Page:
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To Whom It May Concern, Let’s Write a Rom-Com

by Kiana Danielle (Write Inclusive! Author)

To Whom It May Concern,

Hilary Duff and Chad Michael Murray in ‘A Cinderella Story’

I’m not delusional, I know most romantic comedies are crap. The teen ones are filled with angsty kids that speak about life as if they’ve lived it six times over. And the adult ones are filled with people who haven’t learned how to communicate properly, despite existing on this planet for decades. The declarations of love are ridiculously long and way too well-worded for them to sound remotely realistic. But, I won’t for the life of me give them up. They’re my guilty pleasure and sometimes even my muse. My devotion to the genre started when I was very young after watching A Cinderella Story. After that, my spare time consisted of marathon after marathon of the 90s and early-2000s rom-coms. I watched anything I could record or get my hands on at the local library. No surprise here, it was mostly straight, white, cisgendered couples I was swooning over. The older I got the more I unconsciously assumed that only white people starred in swoon-worthy romances.

Everyone outside of that white bubble (or outside the default, wink, wink) struggled with love in a stereotypical manner. Films featuring black couples were riddled with violence and abuse. Both of which are very real, but insanely normalized in association with black culture. Same goes for films about Latinx couples. Asian romances were probably the most difficult for me to find back then. When I did manage to find some I noticed the women were supposed to be these delicate flowers, hiding from the sun. The men always got their pick of the bunch. It frustrated me so much that for a long time I gave up on seeing people of color fall in love. I mean, I wanted to witness well-rounded heroines and their equally impressive love interests. And white-led films were delivering that and occasionally more (see: Eternal Sunshine of the Spotless Mind’s take on memory or (500) Days of Summer take on the “good” guy)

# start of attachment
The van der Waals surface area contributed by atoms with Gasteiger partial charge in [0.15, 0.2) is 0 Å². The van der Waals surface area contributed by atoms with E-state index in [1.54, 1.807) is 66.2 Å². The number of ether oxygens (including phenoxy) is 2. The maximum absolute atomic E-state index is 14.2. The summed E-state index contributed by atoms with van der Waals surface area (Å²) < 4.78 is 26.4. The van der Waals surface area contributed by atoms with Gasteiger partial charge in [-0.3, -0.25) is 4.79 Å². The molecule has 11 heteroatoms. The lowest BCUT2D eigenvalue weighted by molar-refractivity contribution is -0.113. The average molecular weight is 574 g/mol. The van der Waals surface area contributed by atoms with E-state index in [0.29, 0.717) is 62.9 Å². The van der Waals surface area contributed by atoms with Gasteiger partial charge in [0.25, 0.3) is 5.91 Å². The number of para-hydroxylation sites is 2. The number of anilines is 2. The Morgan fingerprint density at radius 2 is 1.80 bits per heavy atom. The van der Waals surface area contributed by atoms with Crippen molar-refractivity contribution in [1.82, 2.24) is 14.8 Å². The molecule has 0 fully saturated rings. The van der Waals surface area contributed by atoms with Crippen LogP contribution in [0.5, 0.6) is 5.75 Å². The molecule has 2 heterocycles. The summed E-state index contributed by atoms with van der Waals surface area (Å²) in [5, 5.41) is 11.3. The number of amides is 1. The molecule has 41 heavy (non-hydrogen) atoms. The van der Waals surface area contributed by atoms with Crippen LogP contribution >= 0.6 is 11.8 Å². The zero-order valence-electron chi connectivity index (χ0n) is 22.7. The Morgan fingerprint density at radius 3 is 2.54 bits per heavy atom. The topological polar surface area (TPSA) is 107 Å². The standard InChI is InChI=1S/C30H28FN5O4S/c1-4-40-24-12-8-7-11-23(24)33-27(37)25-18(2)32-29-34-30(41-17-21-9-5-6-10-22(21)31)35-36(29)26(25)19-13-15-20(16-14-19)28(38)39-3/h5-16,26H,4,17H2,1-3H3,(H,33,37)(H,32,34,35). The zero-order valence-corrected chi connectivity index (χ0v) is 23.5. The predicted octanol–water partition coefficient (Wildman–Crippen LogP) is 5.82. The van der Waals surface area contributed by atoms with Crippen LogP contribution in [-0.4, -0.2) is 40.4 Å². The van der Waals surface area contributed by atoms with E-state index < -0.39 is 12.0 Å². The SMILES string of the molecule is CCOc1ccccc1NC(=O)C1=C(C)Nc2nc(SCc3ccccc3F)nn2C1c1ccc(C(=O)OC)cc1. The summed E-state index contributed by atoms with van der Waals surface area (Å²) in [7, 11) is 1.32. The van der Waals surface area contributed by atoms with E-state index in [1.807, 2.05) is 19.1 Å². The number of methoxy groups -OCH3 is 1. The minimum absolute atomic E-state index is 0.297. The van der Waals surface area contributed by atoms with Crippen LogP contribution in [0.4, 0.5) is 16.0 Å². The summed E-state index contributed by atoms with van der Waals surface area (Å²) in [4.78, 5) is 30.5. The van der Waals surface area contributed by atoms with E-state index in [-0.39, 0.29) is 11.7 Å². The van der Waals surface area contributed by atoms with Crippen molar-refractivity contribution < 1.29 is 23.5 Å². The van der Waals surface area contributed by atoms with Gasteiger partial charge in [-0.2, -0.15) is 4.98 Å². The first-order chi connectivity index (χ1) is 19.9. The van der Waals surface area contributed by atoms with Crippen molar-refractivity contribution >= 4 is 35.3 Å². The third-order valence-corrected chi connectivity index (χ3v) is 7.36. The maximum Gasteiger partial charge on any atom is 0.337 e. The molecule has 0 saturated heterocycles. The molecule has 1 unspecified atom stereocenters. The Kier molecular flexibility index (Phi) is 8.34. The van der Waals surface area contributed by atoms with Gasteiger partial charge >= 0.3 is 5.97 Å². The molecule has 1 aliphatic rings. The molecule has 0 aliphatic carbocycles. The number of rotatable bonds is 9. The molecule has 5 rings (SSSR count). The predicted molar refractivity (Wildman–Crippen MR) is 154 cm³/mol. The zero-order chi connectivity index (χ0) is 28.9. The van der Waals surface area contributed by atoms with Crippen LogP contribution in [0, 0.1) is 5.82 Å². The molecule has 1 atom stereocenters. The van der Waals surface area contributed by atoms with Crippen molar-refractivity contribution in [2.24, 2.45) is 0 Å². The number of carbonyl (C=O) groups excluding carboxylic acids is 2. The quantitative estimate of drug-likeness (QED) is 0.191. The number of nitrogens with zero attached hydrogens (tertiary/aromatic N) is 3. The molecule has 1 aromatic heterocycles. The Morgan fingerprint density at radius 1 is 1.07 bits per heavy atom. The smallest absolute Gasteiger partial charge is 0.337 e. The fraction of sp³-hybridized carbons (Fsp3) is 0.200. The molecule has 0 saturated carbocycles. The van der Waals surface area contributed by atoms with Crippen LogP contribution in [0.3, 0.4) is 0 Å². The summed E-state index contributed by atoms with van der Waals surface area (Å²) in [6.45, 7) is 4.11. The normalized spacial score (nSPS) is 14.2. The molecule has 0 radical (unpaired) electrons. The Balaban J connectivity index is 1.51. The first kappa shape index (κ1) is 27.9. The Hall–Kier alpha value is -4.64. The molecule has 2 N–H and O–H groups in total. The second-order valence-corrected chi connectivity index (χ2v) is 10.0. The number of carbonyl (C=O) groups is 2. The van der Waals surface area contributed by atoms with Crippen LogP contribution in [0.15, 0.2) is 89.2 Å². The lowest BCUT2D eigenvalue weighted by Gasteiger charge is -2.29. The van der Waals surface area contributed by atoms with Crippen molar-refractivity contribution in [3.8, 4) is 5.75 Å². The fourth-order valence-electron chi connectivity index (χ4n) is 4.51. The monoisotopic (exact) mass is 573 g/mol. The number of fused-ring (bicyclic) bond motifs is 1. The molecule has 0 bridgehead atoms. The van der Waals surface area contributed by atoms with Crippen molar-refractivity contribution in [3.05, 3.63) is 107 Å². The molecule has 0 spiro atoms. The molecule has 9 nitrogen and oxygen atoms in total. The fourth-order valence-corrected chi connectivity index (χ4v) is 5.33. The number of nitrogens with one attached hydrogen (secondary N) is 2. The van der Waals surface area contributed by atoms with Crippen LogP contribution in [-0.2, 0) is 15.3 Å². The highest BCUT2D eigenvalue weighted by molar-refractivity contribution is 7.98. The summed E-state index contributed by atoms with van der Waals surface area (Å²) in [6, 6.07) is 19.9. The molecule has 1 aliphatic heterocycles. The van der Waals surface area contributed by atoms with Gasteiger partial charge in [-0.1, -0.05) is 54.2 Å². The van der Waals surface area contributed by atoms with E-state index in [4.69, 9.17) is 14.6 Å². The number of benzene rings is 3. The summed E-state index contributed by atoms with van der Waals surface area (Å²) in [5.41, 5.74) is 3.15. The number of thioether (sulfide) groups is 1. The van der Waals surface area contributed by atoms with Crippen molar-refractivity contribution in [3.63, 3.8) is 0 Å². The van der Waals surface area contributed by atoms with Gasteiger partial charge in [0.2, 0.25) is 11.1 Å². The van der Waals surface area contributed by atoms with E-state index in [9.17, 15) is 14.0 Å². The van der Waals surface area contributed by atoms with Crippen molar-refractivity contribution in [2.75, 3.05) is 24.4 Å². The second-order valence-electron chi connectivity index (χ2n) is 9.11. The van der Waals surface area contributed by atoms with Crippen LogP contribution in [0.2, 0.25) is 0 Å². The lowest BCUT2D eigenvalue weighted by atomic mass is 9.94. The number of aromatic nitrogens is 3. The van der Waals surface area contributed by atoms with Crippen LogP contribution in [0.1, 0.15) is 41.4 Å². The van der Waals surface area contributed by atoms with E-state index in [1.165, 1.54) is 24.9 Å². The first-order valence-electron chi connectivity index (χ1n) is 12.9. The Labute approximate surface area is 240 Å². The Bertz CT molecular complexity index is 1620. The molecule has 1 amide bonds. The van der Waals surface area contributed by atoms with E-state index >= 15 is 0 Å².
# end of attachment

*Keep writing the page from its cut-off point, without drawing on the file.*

Solution? Let’s write one. Reasons?

  1. Do you really want Nicholas Sparks’s stories to bombard television and theater screens for every Valentine’s Day from now to eternity? We’re better than that, people.
  2. Other dating cultures are fascinating. The action of telling someone you like them differs from place to place. For example, in Japan, it’s the girls that buy the boys chocolate on Valentine’s Day. And one month later, on White Day, the boy returns the favor – if he’s interested in the girl.
  3. Since rom-coms aren’t exactly the hottest genre to be working in right now, I think it’s safe to say, there’s not going to be a lot of movement towards diversifying content. Time to take matters into our own hands.
  4. If I have to sit through another film where the guy obviously has more chemistry with his male friend than his actual love interest my heart’s going to give up.

I believe in us. I declare this upcoming Valentine’s Day a “Write a Rom-Com” day. Give it a try. It doesn’t have to be an actual screenplay. Just play around with some ideas. Think outside of the box. Remember, people who aren’t white, straight and cisgendered can and do fall in love. Let’s give them some happily ever afters. Share them with me below or on Twitter because that’s where I’ll be this Valentine’s Day. Wishing you a Happy Write a Rom-Com Day. Or, of course, if you’re celebrating, A Happy Valentine’s Day.

Yours Truly,

Kiana Danielle

A bit about the columnist:

Kiana Danielle is a student studying English Literature and Film at the University of South Florida. Besides storytelling she's interested in psychology, feminism, vanilla coffee and space travel. Visit author page